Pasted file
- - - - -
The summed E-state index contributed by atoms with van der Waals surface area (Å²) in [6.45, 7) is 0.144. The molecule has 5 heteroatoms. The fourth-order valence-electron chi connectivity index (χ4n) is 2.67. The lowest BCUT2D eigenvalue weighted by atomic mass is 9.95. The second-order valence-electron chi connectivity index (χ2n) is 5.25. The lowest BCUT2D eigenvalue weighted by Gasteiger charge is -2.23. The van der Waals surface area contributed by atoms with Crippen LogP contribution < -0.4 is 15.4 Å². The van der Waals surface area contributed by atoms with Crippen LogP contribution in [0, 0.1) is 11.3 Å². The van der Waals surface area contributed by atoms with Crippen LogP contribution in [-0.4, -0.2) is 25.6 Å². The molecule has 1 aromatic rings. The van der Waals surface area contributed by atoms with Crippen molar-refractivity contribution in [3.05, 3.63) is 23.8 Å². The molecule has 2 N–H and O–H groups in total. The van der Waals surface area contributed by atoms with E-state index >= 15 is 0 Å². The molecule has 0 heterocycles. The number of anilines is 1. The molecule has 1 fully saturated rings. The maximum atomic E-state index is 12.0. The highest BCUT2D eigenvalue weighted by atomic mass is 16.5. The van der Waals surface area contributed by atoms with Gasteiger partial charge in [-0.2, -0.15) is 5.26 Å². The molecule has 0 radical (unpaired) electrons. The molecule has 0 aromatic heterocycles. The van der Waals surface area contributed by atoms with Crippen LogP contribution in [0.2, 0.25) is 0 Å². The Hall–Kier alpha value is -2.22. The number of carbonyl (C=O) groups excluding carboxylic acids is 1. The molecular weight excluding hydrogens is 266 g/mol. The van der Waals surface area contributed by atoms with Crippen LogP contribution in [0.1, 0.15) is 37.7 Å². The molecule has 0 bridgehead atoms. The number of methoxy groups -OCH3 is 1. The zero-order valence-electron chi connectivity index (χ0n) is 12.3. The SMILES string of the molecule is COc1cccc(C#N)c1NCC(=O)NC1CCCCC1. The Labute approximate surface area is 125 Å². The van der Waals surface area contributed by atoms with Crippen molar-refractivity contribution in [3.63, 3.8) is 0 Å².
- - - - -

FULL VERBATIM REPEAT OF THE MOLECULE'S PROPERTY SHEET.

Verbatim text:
The summed E-state index contributed by atoms with van der Waals surface area (Å²) in [6.45, 7) is 0.144. The molecule has 5 heteroatoms. The fourth-order valence-electron chi connectivity index (χ4n) is 2.67. The lowest BCUT2D eigenvalue weighted by atomic mass is 9.95. The second-order valence-electron chi connectivity index (χ2n) is 5.25. The lowest BCUT2D eigenvalue weighted by Gasteiger charge is -2.23. The van der Waals surface area contributed by atoms with Crippen LogP contribution < -0.4 is 15.4 Å². The van der Waals surface area contributed by atoms with Crippen LogP contribution in [0, 0.1) is 11.3 Å². The van der Waals surface area contributed by atoms with Crippen LogP contribution in [-0.4, -0.2) is 25.6 Å². The molecule has 1 aromatic rings. The van der Waals surface area contributed by atoms with Crippen molar-refractivity contribution in [3.05, 3.63) is 23.8 Å². The molecule has 2 N–H and O–H groups in total. The van der Waals surface area contributed by atoms with E-state index >= 15 is 0 Å². The molecule has 0 heterocycles. The number of anilines is 1. The molecule has 1 fully saturated rings. The maximum atomic E-state index is 12.0. The highest BCUT2D eigenvalue weighted by atomic mass is 16.5. The van der Waals surface area contributed by atoms with Gasteiger partial charge in [-0.2, -0.15) is 5.26 Å². The molecule has 0 radical (unpaired) electrons. The molecule has 0 aromatic heterocycles. The van der Waals surface area contributed by atoms with Crippen LogP contribution in [0.2, 0.25) is 0 Å². The Hall–Kier alpha value is -2.22. The number of carbonyl (C=O) groups excluding carboxylic acids is 1. The molecular weight excluding hydrogens is 266 g/mol. The van der Waals surface area contributed by atoms with Crippen LogP contribution in [0.1, 0.15) is 37.7 Å². The molecule has 0 bridgehead atoms. The number of methoxy groups -OCH3 is 1. The zero-order valence-electron chi connectivity index (χ0n) is 12.3. The SMILES string of the molecule is COc1cccc(C#N)c1NCC(=O)NC1CCCCC1. The Labute approximate surface area is 125 Å². The van der Waals surface area contributed by atoms with Crippen molar-refractivity contribution in [3.63, 3.8) is 0 Å².